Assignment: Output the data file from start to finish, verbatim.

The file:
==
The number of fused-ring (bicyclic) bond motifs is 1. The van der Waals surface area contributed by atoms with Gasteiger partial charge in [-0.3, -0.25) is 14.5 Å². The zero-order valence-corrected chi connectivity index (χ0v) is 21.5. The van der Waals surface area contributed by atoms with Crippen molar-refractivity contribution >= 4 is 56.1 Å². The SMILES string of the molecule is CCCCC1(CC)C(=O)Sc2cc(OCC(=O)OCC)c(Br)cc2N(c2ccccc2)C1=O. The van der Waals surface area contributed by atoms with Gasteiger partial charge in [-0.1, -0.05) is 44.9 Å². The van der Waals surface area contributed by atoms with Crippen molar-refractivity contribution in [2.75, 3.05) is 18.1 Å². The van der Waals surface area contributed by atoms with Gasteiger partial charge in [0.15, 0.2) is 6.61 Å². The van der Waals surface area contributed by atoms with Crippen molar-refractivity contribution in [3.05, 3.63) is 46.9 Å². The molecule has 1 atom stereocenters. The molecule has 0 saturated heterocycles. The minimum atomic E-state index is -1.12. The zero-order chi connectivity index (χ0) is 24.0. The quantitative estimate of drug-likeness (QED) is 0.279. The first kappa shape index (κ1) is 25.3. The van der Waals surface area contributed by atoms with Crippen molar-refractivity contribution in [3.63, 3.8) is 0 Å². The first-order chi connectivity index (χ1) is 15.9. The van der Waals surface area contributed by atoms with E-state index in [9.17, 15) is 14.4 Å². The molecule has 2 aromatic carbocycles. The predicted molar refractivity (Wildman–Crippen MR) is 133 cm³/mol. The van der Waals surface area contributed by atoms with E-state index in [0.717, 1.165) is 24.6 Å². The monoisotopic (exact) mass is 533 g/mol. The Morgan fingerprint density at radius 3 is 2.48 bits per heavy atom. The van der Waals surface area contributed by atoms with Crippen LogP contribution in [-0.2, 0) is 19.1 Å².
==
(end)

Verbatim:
The number of fused-ring (bicyclic) bond motifs is 1. The van der Waals surface area contributed by atoms with Gasteiger partial charge in [-0.3, -0.25) is 14.5 Å². The zero-order valence-corrected chi connectivity index (χ0v) is 21.5. The van der Waals surface area contributed by atoms with Crippen molar-refractivity contribution >= 4 is 56.1 Å². The SMILES string of the molecule is CCCCC1(CC)C(=O)Sc2cc(OCC(=O)OCC)c(Br)cc2N(c2ccccc2)C1=O. The van der Waals surface area contributed by atoms with Gasteiger partial charge in [-0.1, -0.05) is 44.9 Å². The van der Waals surface area contributed by atoms with Crippen molar-refractivity contribution in [2.75, 3.05) is 18.1 Å². The van der Waals surface area contributed by atoms with Gasteiger partial charge in [0.15, 0.2) is 6.61 Å². The van der Waals surface area contributed by atoms with Crippen molar-refractivity contribution in [3.05, 3.63) is 46.9 Å². The molecule has 1 atom stereocenters. The molecule has 0 saturated heterocycles. The minimum atomic E-state index is -1.12. The zero-order chi connectivity index (χ0) is 24.0. The quantitative estimate of drug-likeness (QED) is 0.279. The first kappa shape index (κ1) is 25.3. The van der Waals surface area contributed by atoms with Crippen molar-refractivity contribution in [3.63, 3.8) is 0 Å². The first-order chi connectivity index (χ1) is 15.9. The van der Waals surface area contributed by atoms with E-state index in [9.17, 15) is 14.4 Å². The molecule has 2 aromatic carbocycles. The predicted molar refractivity (Wildman–Crippen MR) is 133 cm³/mol. The van der Waals surface area contributed by atoms with E-state index in [0.717, 1.165) is 24.6 Å². The monoisotopic (exact) mass is 533 g/mol. The Morgan fingerprint density at radius 3 is 2.48 bits per heavy atom. The van der Waals surface area contributed by atoms with Crippen LogP contribution in [-0.2, 0) is 19.1 Å².